Max Sandlin
(D)
Jim Turner
(D)
Pete Sessions
(R)
Kevin Brady
(R)
Nick Lampson
(D)
Kay Granger
(R)
Ron Paul
(R)
Ruben Hinojosa
(D)
Silvestre Reyes
(D)
106th
1999–2001
Charlie Gonzalez
(D)
Ciro D. Rodriguez
(D)
107th
2001–2003
John Culberson
(R)

2003 to 2013: 32 seats[edit]

Results of the 2003 redistricting.

After the 2000 United States Census, Texas gained two seats.

As typical, the delegation was redistricted for the 2002 elections. They were also redistricted in 2003, which gave Republicans a majority of seats after the 2004 elections.

Congress District District District District
1st 2nd 3rd 4th 5th 6th 7th 8th 9th 10th 11th 12th 13th 14th 15th 16th 17th 18th 19th 20th 21st 22nd 23rd 24th 25th 26th 27th 28th 29th 30th 31st 32nd
108th
2003–2005
Max Sandlin
(D)
Jim Turner
(D)
Sam Johnson
(R)
Ralph Hall
(D)
Jeb Hensarling
(R)
Joe Barton
(R)
John Culberson
(R)
Kevin Brady
(R)
Nick Lampson
(D)
Lloyd Doggett
(D)
Chet Edwards
(D)
Kay Granger
(R)
Mac Thornberry
(R)
Ron Paul
(R)
Ruben Hinojosa
(D)
Silvestre Reyes
(D)
Charles Stenholm
(D)
Sheila Jackson Lee
(D)
Larry Combest
(R)
Charlie Gonzalez
(D)
Lamar S. Smith
(R)
Tom DeLay
(R)
Henry Bonilla
(R)
Martin Frost
(D)
Chris Bell
(D)
Michael C. Burgess
(R)
Solomon P. Ortiz
(D)
Ciro D. Rodriguez
(D)
Gene Green
(D)
Eddie Bernice Johnson
(D)
John Carter
(R)
Pete Sessions
(R)
Randy Neugebauer
(R)
109th
2005–2007
Louie Gohmert
(R)
Ted Poe
(R)
Ralph Hall
(R)
Al Green
(D)
Michael McCaul
(R)
Mike Conaway
(R)
Chet Edwards
(D)
Kenny Marchant
(R)
Lloyd Doggett
(D)
Henry Cuellar
(D)
Shelley Sekula-Gibbs
(R)
110th
2007–2009
Nick Lampson
(D)
Ciro Rodriguez
(D)
111th
2009–2011
Pete Olson
(R)
112th
2011–2013
Bill Flores
(R)
Quico Canseco
(R)
Blake Farenthold
(R)

2013 to present[edit]

After the 2010 United States Census, Texas gained four seats.

Congress District District District District
1st 2nd 3rd 4th 5th 6th 7th 8th 9th 10th 11th 12th 13th 14th 15th 16th 17th 18th 19th 20th 21st 22nd 23rd 24th 25th 26th 27th 28th 29th 30th 31st 32nd 33rd 34th 35th 36th
113th
2013–2015
Louie Gohmert
(R)
Ted Poe
(R)
Sam Johnson
(R)
Ralph Hall
(R)
Jeb Hensarling
(R)
Joe Barton
(R)
John Culberson
(R)
Kevin Brady
(R)
Al Green
(D)
Michael McCaul
(R)
Mike Conaway
(R)
Kay Granger
(R)
Mac Thornberry
(R)
Randy Weber
(R)
Ruben Hinojosa
(D)
Beto O'Rourke
(D)
Bill Flores
(R)
Sheila Jackson Lee
(D)
Randy Neugebauer
(R)
Joaquin Castro
(D)
Lamar S. Smith
(R)
Pete Olson
(R)
Pete Gallego
(D)
Kenny Marchant
(R)
Roger Williams
(R)
Michael C. Burgess
(R)
Blake Farenthold
(R)
Henry Cuellar
(D)
Gene Green
(D)
Eddie Bernice Johnson
(D)
John Carter
(R)
Pete Sessions
(R)
Marc Veasey
(D)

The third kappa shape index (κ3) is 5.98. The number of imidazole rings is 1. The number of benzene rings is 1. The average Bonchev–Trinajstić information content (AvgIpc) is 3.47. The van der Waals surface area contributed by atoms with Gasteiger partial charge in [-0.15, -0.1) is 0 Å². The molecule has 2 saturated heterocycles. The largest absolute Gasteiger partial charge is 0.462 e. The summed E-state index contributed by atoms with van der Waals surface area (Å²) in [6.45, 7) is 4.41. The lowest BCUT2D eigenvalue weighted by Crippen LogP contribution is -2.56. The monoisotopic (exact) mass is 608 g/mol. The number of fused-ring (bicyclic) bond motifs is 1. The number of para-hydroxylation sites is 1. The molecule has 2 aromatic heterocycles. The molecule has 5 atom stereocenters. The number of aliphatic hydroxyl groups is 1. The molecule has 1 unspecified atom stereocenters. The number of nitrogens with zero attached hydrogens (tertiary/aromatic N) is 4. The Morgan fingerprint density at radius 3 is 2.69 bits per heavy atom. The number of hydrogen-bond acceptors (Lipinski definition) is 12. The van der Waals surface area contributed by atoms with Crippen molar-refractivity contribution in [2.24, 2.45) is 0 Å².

Filemon Vela
(D)
Lloyd Doggett
(D)
Steve Stockman
(R)
114th
2015–2017
John Ratcliffe
(R)
Will Hurd
(R)
Brian Babin
(R)
115th
2017–2019
Vicente González
(D)
Jodey Arrington
(R)
Congress 1st 2nd 3rd 4th 5th 6th 7th 8th 9th 10th 11th 12th 13th 14th 15th 16th 17th 18th 19th 20th 21st 22nd 23rd 24th 25th 26th 27th 28th 29th 30th 31st 32nd 33rd 34th 35th 36th
District District District District

Key[edit]

Key to party colors and abbreviations for members of the U.S. Congress
American (Know Nothing) (K-N)
Adams (A),
Anti-Jacksonian (Anti-J),
National Republican (NR)
Anti-Administration (Anti-Admin)
Anti-Masonic (Anti-M)
Conservative (Con)
Democratic (D)
Dixiecrat (Dix),
States' rights (SR)
Democratic-Republican (D-R)
Farmer–Labor (FL)
Federalist (F)
Free Soil (FS)
Free Silver (FSv)
Fusion (FU)
Greenback (GB)
Jacksonian (J)
Nonpartisan League (NPL)
Nullifier (N)
Opposition (O)
Populist (Pop)
Pro-Administration (Pro-Admin)
Progressive (Prog)
Prohibition (Proh)
Readjuster (Rea)
Republican (R)
Socialist (Soc)
Unionist (U)
Whig (W)
Independent,
None,
or Unaffiliated

Living former Members of the House[edit]

Representative Term of office District Date of birth (and age)
Ed Foreman 1963–1965 16th (1933-12-22) December 22, 1933 (age 83)
George H. W. Bush 1967–1971 7th (1924-06-12) June 12, 1924 (age 93)
Bill Archer 1971–2001 7th (1928-03-22) March 22, 1928 (age 89)
Alan Steelman 1973–1977 5th (1942-03-15) March 15, 1942 (age 75)
Bob Krueger 1975–1979 21st (1935-09-19) September 19, 1935 (age 81)
Ron Paul 1976–1977
1979-1985
1997-2013
22nd
14th
(1935-08-20) August 20, 1935 (age 81)
Joseph P. Wyatt, Jr. 1979–1981 14th (1941-10-12) October 12, 1941 (age 75)
Phil Gramm 1979–1983
1983-1985
6th (1942-07-08) July 8, 1942 (age 74)
Kent Hance 1979–1985 19th (1942-11-14) November 14, 1942 (age 74)
Tom Loeffler 1979–1987 21st (1946-08-01) August 1, 1946 (age 70)
Charles Stenholm 1979–2005 17th (1938-10-26) October 26, 1938 (age 78)
Martin Frost 1979–2005 24th (1942-01-01) January 1, 1942 (age 75)
Jack Fields 1981–1997 8th (1952-02-03) February 3, 1952 (age 65)
Ralph Hall 1981–2015 4th (1923-05-03) May 3, 1923 (age 94)
Steve Bartlett 1983–1991 3rd (1947-09-19) September 19, 1947 (age 69)
Michael A. Andrews 1983–1995 25th (1944-02-07) February 7, 1944 (age 73)
John Bryant 1983–1997 5th (1947-02-22) February 22, 1947 (age 70)
Ronald D. Coleman 1983–1997 16th (1941-11-29) November 29, 1941 (age 75)